SEMARANG – The results of a study conducted by a student of the Faculty of Fisheries and Marine Sciences (FPIK) of Diponegoro University (UNDIP) stated that the number of endemic fish species (fish that are specific to one area and difficult to find in other areas) in Rawa Pening, Semarang Regency continues to decline. In a study conducted in 2006, it was noted that there were several endemic fish species in the natural lake, but in a study conducted in March-October 2021, only three endemic fish species were found.

Through Research on Morphology, Morphometry and Genetic Diversity of DNA Barcoding conducted by a student of Aquatic Resources Management Study Program of Faculty of Fisheries and Marine Sciences Undip, Nisrina Septi Haryani, who was supervised by Prof. Dr. Ir. Agus Hartoko, MSc and Dr. Diah Ayuningrum, this student successfully detected 3 species of endemic fish in the lake that formed naturally through the process of volcanic eruptions that flowed basalt lava and blocked the flow of Kali Pening.

Three endemic fish species that were detected from the analysis of 33 individuals were Nilem or Lumajang fish (Cycloceilichthys enoplos), Wader Ijo fish (Osteochilus vittatus) and Wader Bintik Dua fish (Barbodes binotatus). Referring to research records in 2006, there were 5 other species that ever existed, namely the Wader Pari Fish (R. lateristriata), Wader Putih fish (R. jacobsoni), Wader Andong fish (B. canchonius), and Wader Cakul fish (P. binotatus).

The decreasing number of endemic fish in the lake, which was originally a tropical forest valley, indicates a threat to biodiversity. The decline in the number of endemic fish species living in freshwater is a serious problem. In Indonesia, there are currently 275 endemic fish species whose existence are being threatened due to environmental damage, land erosion and habitat destruction.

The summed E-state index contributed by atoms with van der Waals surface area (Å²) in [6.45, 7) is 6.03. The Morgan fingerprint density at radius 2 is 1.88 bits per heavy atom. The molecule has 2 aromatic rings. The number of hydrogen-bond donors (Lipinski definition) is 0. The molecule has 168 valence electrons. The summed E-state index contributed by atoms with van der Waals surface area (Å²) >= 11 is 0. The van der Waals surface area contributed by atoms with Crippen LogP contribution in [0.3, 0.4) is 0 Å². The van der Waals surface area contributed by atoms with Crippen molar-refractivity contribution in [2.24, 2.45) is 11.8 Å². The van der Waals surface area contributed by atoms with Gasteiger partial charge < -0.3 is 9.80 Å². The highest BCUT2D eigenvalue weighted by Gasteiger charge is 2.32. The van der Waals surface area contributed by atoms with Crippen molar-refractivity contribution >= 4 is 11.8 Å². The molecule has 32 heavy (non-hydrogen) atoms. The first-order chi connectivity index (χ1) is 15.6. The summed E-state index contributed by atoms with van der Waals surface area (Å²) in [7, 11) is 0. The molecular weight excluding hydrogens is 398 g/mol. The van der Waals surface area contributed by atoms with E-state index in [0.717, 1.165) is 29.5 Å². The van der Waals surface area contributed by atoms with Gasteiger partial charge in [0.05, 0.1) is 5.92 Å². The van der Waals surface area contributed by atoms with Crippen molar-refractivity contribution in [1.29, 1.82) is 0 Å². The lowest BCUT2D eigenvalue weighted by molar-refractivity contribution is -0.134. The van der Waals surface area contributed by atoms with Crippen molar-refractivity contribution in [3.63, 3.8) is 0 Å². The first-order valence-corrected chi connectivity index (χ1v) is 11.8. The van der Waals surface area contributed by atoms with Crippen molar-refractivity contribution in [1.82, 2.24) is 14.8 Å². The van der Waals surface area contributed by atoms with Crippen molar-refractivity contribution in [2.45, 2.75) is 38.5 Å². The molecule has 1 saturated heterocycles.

Indonesia is the third richest country in the world in terms of the diversity of freshwater fish species. Experts say that there are 1,193 species in freshwater areas in Indonesia spread over three geographic distribution areas, namely the Sunda Shelf, Wallace Region, and Sahul Shelf. Most of them are threatened with extinction because of the damage that occurs in inland water areas.

The Dean of Faculty of Fisheries and Marine Sciences Undip, Prof. Ir. Tri Winarni Agustini, M.Sc., Ph.D., said that she continued to encourage students and lecturers to collect information and complete data collection of endemic fish species based on morphological analysis, morphometric or meristic techniques and molecular analysis. The analysis is conducted by using DNA Barcoding method and studying phylogenetic relationships as well as level of genetic diversity. “We really appreciate the studies conducted to anticipate the extinction of endemic fish in Rawa Pening,” said Prof. Tri Winarni, on Tuesday (12/14/2021).

She hoped that there will be efforts for its preservation through conservation or other means to maintain and restore fish diversity in the largest natural lake in the province of Central Java. The Faculty of Fisheries and Marine Sciences Undip is ready to cooperate to do so, because the scope of fisheries studies in Undip is not only marine, but fresh and brackish water.

According to her, endemic fish is a wealth that should be preserved considering that its existence is not only a biological wealth, but also has economic benefits that are useful for improving the community’s welfare. The potential of endemic fish is not only for consumption, but there is also potential for it to be ornamental fish.

The advantage of endemic fish in the context of consumption is that it has a distinctive taste and this can be a point for marketing local water resources. “In relation to ecotourism, taste is also important because people definitely want to try tasting these types of fish where the fish are located,” she concluded. (PR team)